During Super Rugby Pacific, offenders can be booted from the field with a yellow card. The TMO can then industriously scrutinise the incident from every angle but in the privacy of his own box, not with 20,000 baying fans watching over his shoulder while endless replays go up on the big screen.

Extended TMO reviews will now take place after the yellow-carded player has left the field and not before. The TMO will have eight minutes to either uphold the 10-minute yellow call or upgrade it to red. That makes sense, right? The game keeps moving.

There’s a Shot Clock too, a stopwatch to get lineouts set in 30 seconds. The same goes for scrums. Halfbacks can no longer eat their lunch behind a ruck before deciding on a course of action. They have five seconds.

The law variations will mean more fatigue if the game keeps moving at a faster pace – as hoped.

Props are already reporting that the game just keeps moving and you have to keep up and keep alert.

One of the best spin-offs is invisible. The law variations will mean more fatigue if the game keeps moving at a faster pace – as hoped.

A Richie Mo’unga, Beauden Barrett, Will Jordan, Jordan Petaia or Len Ikitau only has to spy a puffing tight forward and, bang, it’s a dummy, a step and try time.

So exactly what are the main law variations in play with the stamp of approval from World Rugby?

  • The referee will put a stopwatch Shot Clock on kickers who will have 90 seconds to kick a conversion from the time a try is awarded, and 60 seconds for penalties, from the time the referee signals a shot at goal.
  • Match officials will expect lineouts and scrums to be formed within 30 seconds of the respective marks being set, and the ball to be used within 5 seconds of a ruck being formed.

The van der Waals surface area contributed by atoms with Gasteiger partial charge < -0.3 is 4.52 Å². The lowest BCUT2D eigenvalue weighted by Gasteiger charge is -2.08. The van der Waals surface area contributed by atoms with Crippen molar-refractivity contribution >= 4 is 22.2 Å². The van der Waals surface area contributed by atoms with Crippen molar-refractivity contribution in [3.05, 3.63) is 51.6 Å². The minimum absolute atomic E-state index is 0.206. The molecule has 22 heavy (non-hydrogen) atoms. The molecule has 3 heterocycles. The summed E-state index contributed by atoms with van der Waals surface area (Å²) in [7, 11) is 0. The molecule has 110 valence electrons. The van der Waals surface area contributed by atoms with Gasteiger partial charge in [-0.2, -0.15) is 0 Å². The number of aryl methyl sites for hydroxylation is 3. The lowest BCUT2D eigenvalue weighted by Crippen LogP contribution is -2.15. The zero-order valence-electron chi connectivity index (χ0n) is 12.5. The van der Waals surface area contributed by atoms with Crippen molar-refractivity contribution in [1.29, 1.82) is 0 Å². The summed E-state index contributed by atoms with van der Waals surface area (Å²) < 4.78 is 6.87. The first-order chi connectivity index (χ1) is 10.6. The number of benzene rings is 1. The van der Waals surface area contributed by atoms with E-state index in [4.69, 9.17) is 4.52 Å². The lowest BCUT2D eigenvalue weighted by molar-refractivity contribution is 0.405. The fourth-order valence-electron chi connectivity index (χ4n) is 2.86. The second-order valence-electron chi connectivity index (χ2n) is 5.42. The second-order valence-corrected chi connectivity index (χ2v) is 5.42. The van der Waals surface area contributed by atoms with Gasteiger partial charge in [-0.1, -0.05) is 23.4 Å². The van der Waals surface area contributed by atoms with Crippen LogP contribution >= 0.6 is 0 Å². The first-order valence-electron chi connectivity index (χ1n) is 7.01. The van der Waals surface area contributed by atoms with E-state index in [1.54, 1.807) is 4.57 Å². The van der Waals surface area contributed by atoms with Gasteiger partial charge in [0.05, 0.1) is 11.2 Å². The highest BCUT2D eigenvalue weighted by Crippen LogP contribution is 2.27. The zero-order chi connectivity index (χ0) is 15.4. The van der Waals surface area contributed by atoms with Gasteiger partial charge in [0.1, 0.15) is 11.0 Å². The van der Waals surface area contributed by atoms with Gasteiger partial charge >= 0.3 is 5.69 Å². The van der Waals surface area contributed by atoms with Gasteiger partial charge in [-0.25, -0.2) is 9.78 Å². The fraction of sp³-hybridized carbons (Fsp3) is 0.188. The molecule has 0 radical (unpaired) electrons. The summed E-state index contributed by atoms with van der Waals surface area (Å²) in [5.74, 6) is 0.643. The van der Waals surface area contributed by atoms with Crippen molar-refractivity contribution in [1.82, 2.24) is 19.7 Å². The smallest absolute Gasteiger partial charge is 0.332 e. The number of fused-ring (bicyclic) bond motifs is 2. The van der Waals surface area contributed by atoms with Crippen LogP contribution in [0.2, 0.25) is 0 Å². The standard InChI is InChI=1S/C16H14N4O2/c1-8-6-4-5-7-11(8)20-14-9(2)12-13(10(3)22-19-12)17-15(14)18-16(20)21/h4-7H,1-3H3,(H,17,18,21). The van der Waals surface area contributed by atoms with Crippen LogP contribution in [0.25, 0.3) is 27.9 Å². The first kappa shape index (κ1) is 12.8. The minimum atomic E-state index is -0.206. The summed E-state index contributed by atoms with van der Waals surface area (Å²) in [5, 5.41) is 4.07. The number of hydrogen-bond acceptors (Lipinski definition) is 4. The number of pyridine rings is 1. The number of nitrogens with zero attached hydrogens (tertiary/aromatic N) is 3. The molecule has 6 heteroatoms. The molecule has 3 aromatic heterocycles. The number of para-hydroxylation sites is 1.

• TMOs can only ‘interrupt’ play to investigate serious, clear and obvious incidents of dangerous play missed by the Match Official team.
  • Referees can utilise the TMO to make a yellow-card decision, but any extended TMO video reviews will take place once the player has left the field, not before the yellow card is issued.
  • The TMO will have eight minutes to either uphold a 10-minute yellow-card decision or upgrade it to a 20-minute red card, in which case the player will not return to the field, but can still be replaced.
  • Referees will now also have the power to issue a full red card for deliberate foul play, in which case the player will not return to the field and cannot be replaced.
referees Barnes Ridley Dickson
‘Dead’ time, when referees scrutinise foul play ad nauseam, will be somewhat of a thing of the past during Super Rugby this season. (Photo by Richard Heathcote/Getty Images)

Super Rugby Pacific tournament director Matt Barlow said fan feedback had played a part:

“We’ve listened and taken steps to reduce stoppages and video replays, increase flow and maintain the integrity of the competition and the safety of players in regard to yellow and red cards.

“We want Super Rugby Pacific to be the most entertaining, innovative and fastest professional competition in the world.”

As with all law variations, they mostly look good on paper. Now let us see how those nutty professors of rugby, our coaches, use the law tweaks to their advantage.